I defend prostitutes as real people, I don't defend their work, recommend or patronize them. But they don't deserve to be compared to Donald Sterling and his enablers, proud bigots spreading hate, real villains. If the woman involved was a whore, selling her body, I might respect her as a victim, but she furthered his wicked schemes, lying and cheating, just like him. She knew who he was, and was on his team. These are evil people.

NBA players as a group, are not evil people, and they have a right to leave his team. The NBA has a right to refuse to associate with Donald Sterling. They must.

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Don Bauder May 3, 2014 @ 6:49 p.m.

Psycholizard: I can't say that Stiviano furthered Sterling's wicked schemes, lying and cheating as he does. Maybe some evidence will come out to affirm that judgment. In fact, that evidence may have come out and I missed it. The episode smacks of insufferable sleaze, but at least I don't have all the facts yet. Best, Don Bauder

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shirleyberan May 3, 2014 @ 3 p.m.

Don - I know you don't have time for TV but there's a reality show called "Basketball Wives LA" on VH1 I found when I was channel surfing. Lots of dramatic pretty ladies. I guess that's fun to watch, maybe they're Clipper-wives. They don't seem very happy. I'm not watching either.

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Don Bauder May 3, 2014 @ 6:51 p.m.

shirleyberan: I have never seen a reality show, but I have seen ads for them. I think they are phony as a three-dollar bill. It's clearly all acting, and not very good acting at that. Best, Don Bauder

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shirleyberan May 3, 2014 @ 4:07 p.m.

She also claimed to be a journalist. Archivist spin. Nobody knows how to Behave. I guess you're right - too much has been said.

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Don Bauder May 3, 2014 @ 6:52 p.m.

shirleyberan: If she is a journalist, I would like to see her credits and her writing -- and be assured it is HER writing. Best, Don Bauder

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shirleyberan May 3, 2014 @ 8:13 p.m.

They need to move the flagger. Stephen psycholizard I'm sorry I misinterpreted. Don - she has been trying to make herself appear smart, but she's an odd one. Delusional I'd say, they both might be. Some acting in reality show but the set ups are and reactions are sometimes worth it. Bravo channel has a lot of them. Orange County, Beverly Hills, New York, New Jersey, Miami ...

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Don Bauder May 4, 2014 @ 7:15 a.m.

shirleyberan: There is a difference between being smart and being foxy. Best, Don Bauder

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silverlover May 3, 2014 @ 8:58 p.m.

NBA legend commented that whoever taped Donald Sterling's comments should be "sent to prison". TMZ should reveal the name of the person that sold them the tape and how much they person was paid.Donald Sterling is a racist and has been well known for many years and no one said or did anything about it until this woman who was getting so much money out of him decided to tape his private comments to her; this is against the law in California. 1.8 plus million in "gifts" she extracted from him and it was not enough?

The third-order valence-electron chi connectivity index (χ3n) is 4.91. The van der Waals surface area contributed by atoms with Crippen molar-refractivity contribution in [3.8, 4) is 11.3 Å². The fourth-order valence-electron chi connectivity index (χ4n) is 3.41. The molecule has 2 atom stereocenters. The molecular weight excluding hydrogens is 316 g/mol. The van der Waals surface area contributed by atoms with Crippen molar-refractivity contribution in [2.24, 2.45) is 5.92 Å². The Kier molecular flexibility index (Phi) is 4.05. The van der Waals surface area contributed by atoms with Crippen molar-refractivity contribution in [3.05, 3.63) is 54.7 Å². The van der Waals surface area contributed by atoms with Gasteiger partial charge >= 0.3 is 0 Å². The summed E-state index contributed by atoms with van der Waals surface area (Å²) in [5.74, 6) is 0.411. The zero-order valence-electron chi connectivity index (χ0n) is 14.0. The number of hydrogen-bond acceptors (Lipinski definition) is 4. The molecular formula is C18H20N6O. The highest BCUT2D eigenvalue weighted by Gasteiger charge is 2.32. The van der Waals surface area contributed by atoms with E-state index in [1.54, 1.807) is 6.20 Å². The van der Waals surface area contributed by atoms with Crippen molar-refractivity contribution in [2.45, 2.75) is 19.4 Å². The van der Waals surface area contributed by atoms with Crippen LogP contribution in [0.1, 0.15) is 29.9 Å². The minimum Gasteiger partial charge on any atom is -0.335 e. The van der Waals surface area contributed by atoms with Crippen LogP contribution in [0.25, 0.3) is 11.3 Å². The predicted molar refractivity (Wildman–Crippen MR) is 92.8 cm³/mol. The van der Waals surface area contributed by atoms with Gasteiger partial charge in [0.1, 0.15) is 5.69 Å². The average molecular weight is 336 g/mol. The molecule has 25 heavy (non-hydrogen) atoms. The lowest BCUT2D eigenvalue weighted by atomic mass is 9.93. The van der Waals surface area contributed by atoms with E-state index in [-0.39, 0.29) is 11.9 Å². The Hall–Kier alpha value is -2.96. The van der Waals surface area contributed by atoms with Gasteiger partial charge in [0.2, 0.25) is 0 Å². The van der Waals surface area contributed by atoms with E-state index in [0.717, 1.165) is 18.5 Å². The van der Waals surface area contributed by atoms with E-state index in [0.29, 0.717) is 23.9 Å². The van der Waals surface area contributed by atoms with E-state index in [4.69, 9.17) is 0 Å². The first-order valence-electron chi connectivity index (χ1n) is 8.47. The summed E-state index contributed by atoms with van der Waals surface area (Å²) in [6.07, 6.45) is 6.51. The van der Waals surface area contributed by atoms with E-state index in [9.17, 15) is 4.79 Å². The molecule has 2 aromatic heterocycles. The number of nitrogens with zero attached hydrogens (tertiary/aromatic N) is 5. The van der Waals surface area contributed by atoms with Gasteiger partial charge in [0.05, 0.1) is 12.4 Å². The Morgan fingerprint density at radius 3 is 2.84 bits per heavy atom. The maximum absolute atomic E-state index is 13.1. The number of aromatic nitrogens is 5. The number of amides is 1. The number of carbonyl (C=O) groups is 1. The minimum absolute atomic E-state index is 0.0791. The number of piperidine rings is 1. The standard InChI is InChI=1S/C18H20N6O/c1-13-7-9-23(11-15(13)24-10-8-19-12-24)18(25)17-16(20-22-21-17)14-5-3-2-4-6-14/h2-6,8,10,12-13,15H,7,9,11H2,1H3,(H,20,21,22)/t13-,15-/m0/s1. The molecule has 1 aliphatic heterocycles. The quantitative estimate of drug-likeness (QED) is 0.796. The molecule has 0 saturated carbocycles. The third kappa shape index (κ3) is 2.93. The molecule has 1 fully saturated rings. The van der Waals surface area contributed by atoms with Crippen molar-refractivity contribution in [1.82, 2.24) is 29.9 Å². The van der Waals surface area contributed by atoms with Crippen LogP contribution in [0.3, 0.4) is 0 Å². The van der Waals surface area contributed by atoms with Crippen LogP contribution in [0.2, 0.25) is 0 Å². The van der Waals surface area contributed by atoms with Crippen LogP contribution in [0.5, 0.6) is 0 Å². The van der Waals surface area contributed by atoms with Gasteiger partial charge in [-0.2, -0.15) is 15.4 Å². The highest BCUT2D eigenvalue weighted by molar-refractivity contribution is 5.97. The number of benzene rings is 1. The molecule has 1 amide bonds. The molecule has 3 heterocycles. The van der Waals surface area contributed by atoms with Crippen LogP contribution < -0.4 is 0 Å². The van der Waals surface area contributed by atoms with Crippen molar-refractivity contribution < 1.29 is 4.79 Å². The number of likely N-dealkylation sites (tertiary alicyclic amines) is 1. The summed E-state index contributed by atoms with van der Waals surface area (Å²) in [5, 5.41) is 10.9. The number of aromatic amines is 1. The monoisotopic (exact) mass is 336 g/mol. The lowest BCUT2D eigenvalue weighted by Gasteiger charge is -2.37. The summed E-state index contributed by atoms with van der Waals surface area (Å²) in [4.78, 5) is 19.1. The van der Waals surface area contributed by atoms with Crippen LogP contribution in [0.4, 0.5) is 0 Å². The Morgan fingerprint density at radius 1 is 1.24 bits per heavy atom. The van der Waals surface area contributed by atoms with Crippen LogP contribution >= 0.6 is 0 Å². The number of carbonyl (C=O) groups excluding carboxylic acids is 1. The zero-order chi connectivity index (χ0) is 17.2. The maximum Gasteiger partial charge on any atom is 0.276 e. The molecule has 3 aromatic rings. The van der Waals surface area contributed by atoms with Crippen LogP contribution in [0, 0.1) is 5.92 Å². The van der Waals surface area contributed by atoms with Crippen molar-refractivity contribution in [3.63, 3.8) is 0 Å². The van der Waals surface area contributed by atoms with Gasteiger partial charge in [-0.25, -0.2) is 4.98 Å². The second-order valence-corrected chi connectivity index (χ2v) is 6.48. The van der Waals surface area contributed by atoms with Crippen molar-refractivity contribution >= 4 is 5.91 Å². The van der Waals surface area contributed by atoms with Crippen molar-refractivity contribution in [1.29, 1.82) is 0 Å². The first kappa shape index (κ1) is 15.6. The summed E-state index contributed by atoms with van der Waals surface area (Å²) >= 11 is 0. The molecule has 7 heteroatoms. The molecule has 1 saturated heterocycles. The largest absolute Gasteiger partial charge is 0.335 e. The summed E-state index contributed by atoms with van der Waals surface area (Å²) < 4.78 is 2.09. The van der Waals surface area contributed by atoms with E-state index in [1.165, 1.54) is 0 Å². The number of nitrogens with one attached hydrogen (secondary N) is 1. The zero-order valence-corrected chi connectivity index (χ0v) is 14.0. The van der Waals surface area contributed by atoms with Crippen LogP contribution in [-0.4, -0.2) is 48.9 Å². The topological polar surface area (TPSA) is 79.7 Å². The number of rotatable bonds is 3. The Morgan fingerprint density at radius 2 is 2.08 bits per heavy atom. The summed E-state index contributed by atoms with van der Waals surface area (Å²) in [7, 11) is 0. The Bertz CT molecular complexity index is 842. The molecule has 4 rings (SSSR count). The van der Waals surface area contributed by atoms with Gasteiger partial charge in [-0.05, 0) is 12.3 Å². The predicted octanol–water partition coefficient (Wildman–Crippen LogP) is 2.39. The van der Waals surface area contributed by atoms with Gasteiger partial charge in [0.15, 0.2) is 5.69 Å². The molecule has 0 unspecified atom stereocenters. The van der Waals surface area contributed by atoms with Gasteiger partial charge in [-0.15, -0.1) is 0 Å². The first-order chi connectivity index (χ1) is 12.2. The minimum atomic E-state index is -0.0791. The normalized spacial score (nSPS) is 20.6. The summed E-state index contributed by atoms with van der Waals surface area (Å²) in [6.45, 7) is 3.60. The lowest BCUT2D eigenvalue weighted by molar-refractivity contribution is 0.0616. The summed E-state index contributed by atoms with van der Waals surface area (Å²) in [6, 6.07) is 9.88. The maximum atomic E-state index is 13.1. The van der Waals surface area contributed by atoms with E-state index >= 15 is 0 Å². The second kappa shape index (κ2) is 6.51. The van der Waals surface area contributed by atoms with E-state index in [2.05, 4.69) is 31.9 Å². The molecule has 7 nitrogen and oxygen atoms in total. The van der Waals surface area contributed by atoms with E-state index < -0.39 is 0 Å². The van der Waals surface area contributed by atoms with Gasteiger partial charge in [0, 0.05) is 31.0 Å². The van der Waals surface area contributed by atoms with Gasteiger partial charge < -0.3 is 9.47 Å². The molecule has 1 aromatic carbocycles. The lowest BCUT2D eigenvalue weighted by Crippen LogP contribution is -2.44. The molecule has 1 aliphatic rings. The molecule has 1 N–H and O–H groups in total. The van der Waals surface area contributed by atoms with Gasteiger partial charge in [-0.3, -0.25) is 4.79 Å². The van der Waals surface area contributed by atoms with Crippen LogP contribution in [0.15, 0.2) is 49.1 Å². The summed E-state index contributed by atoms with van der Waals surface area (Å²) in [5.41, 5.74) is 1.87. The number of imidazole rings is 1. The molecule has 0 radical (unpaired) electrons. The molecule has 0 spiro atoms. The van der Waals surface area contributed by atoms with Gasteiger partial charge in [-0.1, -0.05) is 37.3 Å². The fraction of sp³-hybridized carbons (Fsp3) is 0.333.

1

Don Bauder May 4, 2014 @ 7:18 a.m.

silverlover: TMZ and Deadspin are protected under the law. They do not have to reveal who gave them the tapes. I suppose they might, in certain circumstances. The law was once black and white. Now it is gray. Best, Donn Bauder

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Don Bauder May 4, 2014 @ 7:36 a.m.

Burwell: I watched it. I kept thinking of questions that Baba Wawa should have asked. The interview never got into the lawsuit. Wawa never pressed her when she said she played the tape for so-called friends who may have leaked it to TMZ. Hmmm. She never asked how much TMZ paid for the footage. Much more needs to be gathered. Best, Don Bauder

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shirleyberan May 4, 2014 @ 11:43 a.m.

Apparently 60 years of marriage is worth something.

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Don Bauder May 4, 2014 @ 10:13 p.m.

shirleyberan: After 60 years of marriage to Sterling, Rochelle may feel some resentment toward Stiviano. Best, Don Bauder

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shirleyberan May 4, 2014 @ 2:41 p.m.

So maybe she can help work things out with the commish and Doc Rivers.

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Don Bauder May 4, 2014 @ 10:14 p.m.

shirleyberan: Who can help work things out? Rochelle or Stiviano? Best, Don Bauder

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shirleyberan May 4, 2014 @ 4:48 p.m.

Mr. and Mrs. Sterling, like a pair of blue-footed boobies.

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Don Bauder May 4, 2014 @ 10:15 p.m.

shirleyberan: Ah, Galapagos. Best, Don Bauder

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valueinvestingisdead May 9, 2014 @ 9:07 p.m.

Ron Artest beats up fans and gets one year? Sterling makes private comments and gets lifetime ban?